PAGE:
Will more money equal more Karma? In the continuing fight over the assets of extended-range plug-in vehicle maker Fisker Automotive, a Hong Kong-based investor is ready to up the stakes. Hybrid Tech Holdings has announced it will increase its bid for the maker of the Karma to $55 million.

A bankruptcy court judge recently ruled that Hybrid Tech couldn't use any more than $25 million of its Fisker debt for an on-credit bid for Fisker. Hybrid Tech bought Fisker's $193 million line of credit from the US Department of Energy for $25 million.

"When other shareholders ceased support, Hybrid continued to provide the financing and working capital necessary to maintain momentum," the company said in a statement. "Hybrid is working to achieve a rapid relaunch of Fisker." AutoblogGreen asked Hybrid spokeswoman Megan Grant for more details, but she said, "The statement distributed ... is the only information I am able to provide at this time." You can read the full statement below.

At this point, Hybrid Tech's offer would trump Wanxiang Group's bid of $25.8 million (plus assumed debt) that was issued in late December and then boosted to $35.7 million earlier this month. Fisker favors the Hybrid Tech bid because it believes Wanxiang, which acquired most of the assets of lithium-ion battery maker A123 Systems in 2012, helped speed up Fisker's shut-down by stopping battery deliveries. Fisker filed for bankruptcy in late 2012. The auction for the remains will be held in February.
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Statement by Hybrid LLC

Today, Hybrid Tech Holdings, LLC ("Hybrid"), a Delaware limited liability company, announced that it has modified the terms of its bid for Fisker Automotive Holdings, Inc. ("Fisker"), to reflect a purchase price of US$55 million. Hybrid intends to utilize Fisker's existing plant in Delaware to meet consumer demand and address market conditions.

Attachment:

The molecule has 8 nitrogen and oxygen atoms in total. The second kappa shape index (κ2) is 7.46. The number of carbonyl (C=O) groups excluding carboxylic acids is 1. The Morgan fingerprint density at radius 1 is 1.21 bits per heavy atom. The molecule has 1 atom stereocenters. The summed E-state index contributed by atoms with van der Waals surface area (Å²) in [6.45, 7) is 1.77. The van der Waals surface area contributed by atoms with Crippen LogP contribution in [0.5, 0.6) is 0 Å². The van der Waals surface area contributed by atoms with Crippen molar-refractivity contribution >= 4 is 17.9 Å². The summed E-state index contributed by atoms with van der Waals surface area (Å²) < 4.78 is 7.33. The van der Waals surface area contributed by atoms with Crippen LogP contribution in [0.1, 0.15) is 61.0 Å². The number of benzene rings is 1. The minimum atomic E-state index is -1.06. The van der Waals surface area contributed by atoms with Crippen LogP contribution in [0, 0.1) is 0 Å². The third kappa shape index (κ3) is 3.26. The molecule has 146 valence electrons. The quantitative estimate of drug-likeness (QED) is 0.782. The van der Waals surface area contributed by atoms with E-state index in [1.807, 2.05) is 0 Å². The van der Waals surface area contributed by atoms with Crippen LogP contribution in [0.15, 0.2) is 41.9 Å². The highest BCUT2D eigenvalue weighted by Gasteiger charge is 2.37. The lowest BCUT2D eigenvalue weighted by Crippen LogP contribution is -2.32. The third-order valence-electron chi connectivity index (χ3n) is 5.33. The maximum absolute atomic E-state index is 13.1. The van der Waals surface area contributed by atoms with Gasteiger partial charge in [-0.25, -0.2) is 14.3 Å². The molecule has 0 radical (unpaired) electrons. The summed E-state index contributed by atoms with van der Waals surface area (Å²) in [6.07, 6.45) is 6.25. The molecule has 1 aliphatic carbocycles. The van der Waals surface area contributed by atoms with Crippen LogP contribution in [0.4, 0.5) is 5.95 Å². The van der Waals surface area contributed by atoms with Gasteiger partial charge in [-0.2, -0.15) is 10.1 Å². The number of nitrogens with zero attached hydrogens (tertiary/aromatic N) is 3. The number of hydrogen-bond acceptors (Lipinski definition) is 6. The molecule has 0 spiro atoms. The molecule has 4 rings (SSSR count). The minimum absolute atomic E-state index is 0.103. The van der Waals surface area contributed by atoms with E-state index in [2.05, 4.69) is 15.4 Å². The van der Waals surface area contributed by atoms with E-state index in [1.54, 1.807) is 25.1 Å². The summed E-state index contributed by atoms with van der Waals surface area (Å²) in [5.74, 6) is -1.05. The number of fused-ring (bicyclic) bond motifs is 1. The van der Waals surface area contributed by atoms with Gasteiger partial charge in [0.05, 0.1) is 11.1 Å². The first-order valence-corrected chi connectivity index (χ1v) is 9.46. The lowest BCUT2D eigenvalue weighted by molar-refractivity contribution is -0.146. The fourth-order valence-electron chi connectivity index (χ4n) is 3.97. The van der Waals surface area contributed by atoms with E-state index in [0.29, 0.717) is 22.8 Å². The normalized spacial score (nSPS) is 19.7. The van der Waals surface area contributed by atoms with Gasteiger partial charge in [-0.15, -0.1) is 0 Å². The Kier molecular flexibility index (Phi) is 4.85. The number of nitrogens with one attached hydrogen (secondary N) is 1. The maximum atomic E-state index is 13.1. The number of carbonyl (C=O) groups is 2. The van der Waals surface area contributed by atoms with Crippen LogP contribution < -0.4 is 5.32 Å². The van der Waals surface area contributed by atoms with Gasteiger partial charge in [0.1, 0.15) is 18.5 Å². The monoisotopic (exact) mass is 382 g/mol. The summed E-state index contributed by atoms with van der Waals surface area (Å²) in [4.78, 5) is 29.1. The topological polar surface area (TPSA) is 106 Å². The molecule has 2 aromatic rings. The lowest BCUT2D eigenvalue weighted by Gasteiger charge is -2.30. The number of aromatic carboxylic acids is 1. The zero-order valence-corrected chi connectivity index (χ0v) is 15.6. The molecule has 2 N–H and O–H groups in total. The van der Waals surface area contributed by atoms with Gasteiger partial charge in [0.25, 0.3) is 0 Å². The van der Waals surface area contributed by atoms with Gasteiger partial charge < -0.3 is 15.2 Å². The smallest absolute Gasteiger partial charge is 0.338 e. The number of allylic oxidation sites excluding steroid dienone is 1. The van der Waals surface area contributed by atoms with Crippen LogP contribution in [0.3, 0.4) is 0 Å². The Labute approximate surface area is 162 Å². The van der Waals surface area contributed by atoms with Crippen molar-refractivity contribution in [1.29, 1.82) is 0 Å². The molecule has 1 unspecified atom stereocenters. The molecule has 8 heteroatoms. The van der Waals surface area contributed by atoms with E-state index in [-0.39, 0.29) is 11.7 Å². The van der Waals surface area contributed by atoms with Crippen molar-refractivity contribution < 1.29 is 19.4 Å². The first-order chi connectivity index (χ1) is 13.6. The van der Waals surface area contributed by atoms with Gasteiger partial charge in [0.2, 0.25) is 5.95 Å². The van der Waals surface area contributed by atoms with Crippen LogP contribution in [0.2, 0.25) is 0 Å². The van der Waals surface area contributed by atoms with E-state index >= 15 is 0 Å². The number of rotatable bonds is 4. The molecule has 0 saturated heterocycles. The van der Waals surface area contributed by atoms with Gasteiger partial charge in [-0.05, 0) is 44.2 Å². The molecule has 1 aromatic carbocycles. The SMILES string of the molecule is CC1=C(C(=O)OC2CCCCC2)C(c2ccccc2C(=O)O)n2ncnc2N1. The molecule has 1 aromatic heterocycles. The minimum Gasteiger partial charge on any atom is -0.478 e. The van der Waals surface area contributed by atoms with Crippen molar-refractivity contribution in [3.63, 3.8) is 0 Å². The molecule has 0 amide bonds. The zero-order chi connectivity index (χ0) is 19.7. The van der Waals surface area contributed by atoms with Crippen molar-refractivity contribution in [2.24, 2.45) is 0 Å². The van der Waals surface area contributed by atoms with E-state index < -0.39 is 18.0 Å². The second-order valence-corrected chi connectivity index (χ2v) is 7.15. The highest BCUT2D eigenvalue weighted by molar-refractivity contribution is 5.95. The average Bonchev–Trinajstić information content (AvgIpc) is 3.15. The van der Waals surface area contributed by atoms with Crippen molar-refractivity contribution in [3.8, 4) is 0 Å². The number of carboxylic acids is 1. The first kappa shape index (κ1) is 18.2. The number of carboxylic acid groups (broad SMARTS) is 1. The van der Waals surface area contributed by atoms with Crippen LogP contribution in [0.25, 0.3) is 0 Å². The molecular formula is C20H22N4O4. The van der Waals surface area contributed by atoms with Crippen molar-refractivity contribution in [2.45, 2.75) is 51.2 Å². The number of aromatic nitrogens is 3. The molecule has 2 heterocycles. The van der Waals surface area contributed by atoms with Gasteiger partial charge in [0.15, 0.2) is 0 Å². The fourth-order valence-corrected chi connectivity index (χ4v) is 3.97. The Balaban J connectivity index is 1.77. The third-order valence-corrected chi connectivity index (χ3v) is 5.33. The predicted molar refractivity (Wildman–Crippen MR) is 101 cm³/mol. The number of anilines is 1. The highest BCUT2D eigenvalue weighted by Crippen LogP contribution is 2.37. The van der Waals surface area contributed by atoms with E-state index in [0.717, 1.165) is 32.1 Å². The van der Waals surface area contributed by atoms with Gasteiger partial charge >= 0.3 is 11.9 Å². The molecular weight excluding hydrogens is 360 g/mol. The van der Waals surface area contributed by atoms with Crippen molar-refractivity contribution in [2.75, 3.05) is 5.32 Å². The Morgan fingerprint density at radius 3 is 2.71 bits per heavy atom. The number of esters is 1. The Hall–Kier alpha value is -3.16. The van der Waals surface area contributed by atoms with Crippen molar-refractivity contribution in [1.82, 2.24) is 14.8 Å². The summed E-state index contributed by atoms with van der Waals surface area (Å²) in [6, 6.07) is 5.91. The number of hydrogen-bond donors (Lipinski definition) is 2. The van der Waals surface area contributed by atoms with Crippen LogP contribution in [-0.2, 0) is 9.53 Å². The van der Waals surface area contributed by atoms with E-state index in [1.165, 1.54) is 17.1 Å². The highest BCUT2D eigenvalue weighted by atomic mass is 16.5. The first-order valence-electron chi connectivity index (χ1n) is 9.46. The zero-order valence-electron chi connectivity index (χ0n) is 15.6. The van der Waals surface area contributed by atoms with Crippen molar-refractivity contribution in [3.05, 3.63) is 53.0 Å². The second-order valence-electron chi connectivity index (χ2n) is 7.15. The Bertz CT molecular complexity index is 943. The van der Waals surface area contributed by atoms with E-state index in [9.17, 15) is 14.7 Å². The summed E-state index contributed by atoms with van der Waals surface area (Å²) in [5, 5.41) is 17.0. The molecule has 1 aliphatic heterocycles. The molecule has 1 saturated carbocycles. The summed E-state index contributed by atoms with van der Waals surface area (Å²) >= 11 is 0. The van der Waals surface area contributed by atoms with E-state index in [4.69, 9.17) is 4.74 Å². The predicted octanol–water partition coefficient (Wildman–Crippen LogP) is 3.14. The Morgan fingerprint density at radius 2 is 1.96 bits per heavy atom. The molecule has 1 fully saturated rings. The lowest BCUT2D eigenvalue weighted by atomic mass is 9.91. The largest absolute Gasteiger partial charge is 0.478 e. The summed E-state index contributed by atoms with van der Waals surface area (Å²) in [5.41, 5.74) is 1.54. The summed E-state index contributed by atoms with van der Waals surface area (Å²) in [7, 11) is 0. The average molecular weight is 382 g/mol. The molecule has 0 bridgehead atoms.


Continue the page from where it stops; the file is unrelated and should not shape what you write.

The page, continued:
"Hybrid's confidence in Fisker's future is strong and unwavering. The Hybrid group has been an investor in Fisker for many years. When other shareholders ceased support, Hybrid continued to provide the financing and working capital necessary to maintain momentum, as well as taking on the US$25 million risk of purchasing the Department of Energy loan. We did so for a simple reason; we believe deeply in Fisker's technology and we stand by the talent in the company who can bring the promise of this technology to life," said Hybrid spokeswoman Megan Grant.

"Together with our partners, investors, designers and suppliers, Hybrid is working to achieve a rapid relaunch of Fisker. We look forward to the acquisition of the company and a path forward for the Delaware plant. This will once again generate employment, stimulate the economy and allow for the production of the world's finest automobiles," said Grant.


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